I am not sure if this e-mail will get to the people that I am intending it to but I am going to give it a try. I am an anethesiologists that practices in Southern California. I was asked to go on a missions trip to Haiti after the earthquake because they were very desparate [sic} for anethesiologists [sic]. When we went to Haiti the MAF was not flying and we had to drive from the Cap Haitian airport to Hinge. At the time I was happy that the MAF was not flying because I was deathly afraid of small airplanes. We did several surgeries and saw a lot of sad things. We left Hinge on Jan 27th and at that time the MAF was flying again. When the pilots landed to pick us up in Hinge and fly us to Cap Haitian I was overwhelmed with feelings. The first thing the pilots did was shake our hands and say to us," God bless you guys". I am a grown man but the spirit of God welled up so high in me that I felt like crying. Your pilots were so kind, professional, and filled with the holy spirit that I literally had no fears to fly in their plane.

I had a great time in Haiti helping the injured people and doing my best to spread the word of God. But, when people ask me what impacted my heart the most I tell them about how awesome the MAF team was. You have a great ministry and my God bless you.


Paul Phelps MD

---- End of MAF update -----]

Links to other groups I know still on the ground, doing what they do in Haiti:

Thursday, March 11, 2010

La Carpio 2.0

Last Friday was a landmark day in La Cueva de La Carpio! A year and a half after the computer lab was donated, the learning lab is now networked, connected to the internet, and climate controlled! This was a big step, opening a whole digital landscape of opportunities for the community. Friday we did a soft launch, and the room was full of teenagers late into the night as people opened their first e-mail addresses and started up facebook accounts. Antonio started us off with the first facebook status update from our newly uplinked computers. Jose eagerly sent me his first e-mail and started adding language student friends on facebook. Manolo and Roberto found Lalo's photo albums on Picasa and relived recent memories of soccer games and camp.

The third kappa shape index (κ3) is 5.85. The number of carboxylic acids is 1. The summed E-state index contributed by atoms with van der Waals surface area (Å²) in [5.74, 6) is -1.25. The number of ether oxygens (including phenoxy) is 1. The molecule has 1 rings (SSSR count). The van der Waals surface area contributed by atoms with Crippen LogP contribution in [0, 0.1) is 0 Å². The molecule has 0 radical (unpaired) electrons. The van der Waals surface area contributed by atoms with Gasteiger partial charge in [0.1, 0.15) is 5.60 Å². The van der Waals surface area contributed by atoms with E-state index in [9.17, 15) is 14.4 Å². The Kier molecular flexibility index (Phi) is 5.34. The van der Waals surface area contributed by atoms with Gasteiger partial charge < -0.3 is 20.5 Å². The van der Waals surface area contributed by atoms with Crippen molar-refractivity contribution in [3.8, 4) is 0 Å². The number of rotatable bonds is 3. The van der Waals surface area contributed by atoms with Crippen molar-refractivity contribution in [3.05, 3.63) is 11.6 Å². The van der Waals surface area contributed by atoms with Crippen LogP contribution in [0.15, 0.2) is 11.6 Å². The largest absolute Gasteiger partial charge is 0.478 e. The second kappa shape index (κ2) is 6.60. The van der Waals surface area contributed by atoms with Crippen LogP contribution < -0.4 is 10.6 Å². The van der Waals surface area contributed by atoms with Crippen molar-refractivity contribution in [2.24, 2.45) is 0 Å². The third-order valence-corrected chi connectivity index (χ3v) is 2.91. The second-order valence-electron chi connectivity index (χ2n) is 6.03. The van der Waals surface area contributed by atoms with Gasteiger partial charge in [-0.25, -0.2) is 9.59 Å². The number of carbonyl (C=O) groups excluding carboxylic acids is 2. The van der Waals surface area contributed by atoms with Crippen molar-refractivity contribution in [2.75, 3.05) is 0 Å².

It was exciting to watch. A day of many firsts. But we discovered we were already on-line celebrities. For GOOD things! We found pictures of ourselves at camp, pictures of soccer victories, videos we'd created, programs we'd designed that were now shared with the world. A simple Google search will bring up lots of information about La Carpio... not all of it positive. But we were too busy seeing and reliving a bunch of fun memories to sift through all the "suceso" news reports. It was cool to see what our digital self-image had become... what our online identity was before our little computer lab ever crossed the digital divide. Our history was written on blogs and in Facebook photo albums of people who'd visited us. Our photos, videos, and programs we'd created in computer class preceded us on-line, and it was like opening a time capsule to relive those memories and open those projects again.

Our little computer lab can still be a place where we learn and create and explore new worlds. Some of us are at the point where we can probably administer the lab and repair the computers if they break. The rest of the community can use the computers now, too. In fact, we will probably be able to cover our operating costs and even put some money toward soccer camps.

Who knows where it will go from here! Things have changed a lot since these machines first got here a year and a half ago. We are thanking God for each new miracle along the way. Let's see where he takes us next.

Posted from el aula de La Carpio